What icon comes to mind when you hear the name New York City? For me it’s the Statue of Liberty. Others might think of the Empire State Building. What about Paris? The Eiffel Tower. London? Buckingham Palace. San Francisco? The Golden Gate Bridge. Egypt? The pyramids. The Sydney Opera House. The Great Wall of China, Mount Rushmore, the Taj Mahal…
All great monuments of their time that stand for ingenuity, craftsmanship and the indomitable spirit of mankind and our artistic skills.
Now think Los Angeles. I would hazard a guess that what pops to mind is Hollywood and the Hollywood sign or Graumann’s Chinese Theater. Vast monuments? Skillfully designed edifices that strike awe into people when they first see it?
No, a nearly century-old advertising gimmick to sell lots in a city that was promoting growth. Harry Chandler, publisher of the Los Angeles Times, along with other wealthy Californians, was also a land speculator. He promoted the growth of Los Angeles, the Valley and of course, Hollywood. The sign meant to help him and the other investors to get richer went up in 1923 at the cost of $23,000. The LAND part of the sign was removed in 1949. It was fixed and made more permanent in 1978. In 2005 the metal sign was stripped and repainted white.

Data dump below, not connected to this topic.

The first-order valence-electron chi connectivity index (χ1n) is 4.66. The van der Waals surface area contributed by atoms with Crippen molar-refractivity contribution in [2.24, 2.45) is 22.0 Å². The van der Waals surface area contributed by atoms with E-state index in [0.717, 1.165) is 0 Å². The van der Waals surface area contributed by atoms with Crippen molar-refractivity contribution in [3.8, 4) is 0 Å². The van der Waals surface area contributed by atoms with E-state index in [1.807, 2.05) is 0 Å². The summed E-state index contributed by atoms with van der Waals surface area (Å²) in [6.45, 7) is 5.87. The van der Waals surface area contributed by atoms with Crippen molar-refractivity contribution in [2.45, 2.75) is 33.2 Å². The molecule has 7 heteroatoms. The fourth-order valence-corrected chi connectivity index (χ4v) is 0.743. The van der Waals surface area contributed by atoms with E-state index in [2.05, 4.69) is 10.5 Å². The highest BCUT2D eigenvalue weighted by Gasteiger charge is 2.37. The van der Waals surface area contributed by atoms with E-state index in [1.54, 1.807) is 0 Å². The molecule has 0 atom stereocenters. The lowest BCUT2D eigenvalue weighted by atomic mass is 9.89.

I guess in terms of monuments, it beats a giant donut.
In actual fact, one of the greatest achievements of Los Angeles was the construction of the 233 mile Los Angeles aqueduct in the early 1900s, an engineering feat, doubled by the fact it was designed by a man with no formal engineering training who convinced a city of skeptics to fund the building of a pipeline that would bring water from Owens Lake to L.A. That the act destroyed a farming community and was empowered by corruption and greed, the monument is indeed a little tarnished. Still, without it, the city of Los Angeles would not exist and in my mind, the world would be diminished because of it. I explore this event in my upcoming novel, “Stolen Waters”, the third book in the Irish Immigrant series starting with “Ashes & Ice”. See more about the pipeline at Los Angeles Aqueduct images
This is part of why I love L.A. It’s not like anyplace else. Where else would pocket dogs be created. Where pet rocks actually became a craze. (I had a pet rock, but I didn’t buy him in some store, I caught him myself, up in the hills and I had to break him all by myself) Where people throng from all over the world to see the hand prints or footprints of men and (and the odd animal) they only know through the screen. Where even the cops are good looking. Where some east coast exiles came with a few black and white, grainy moving pictures and created a multi-billion dollar enterprise that has shaped beliefs and societies.
What’s not to love?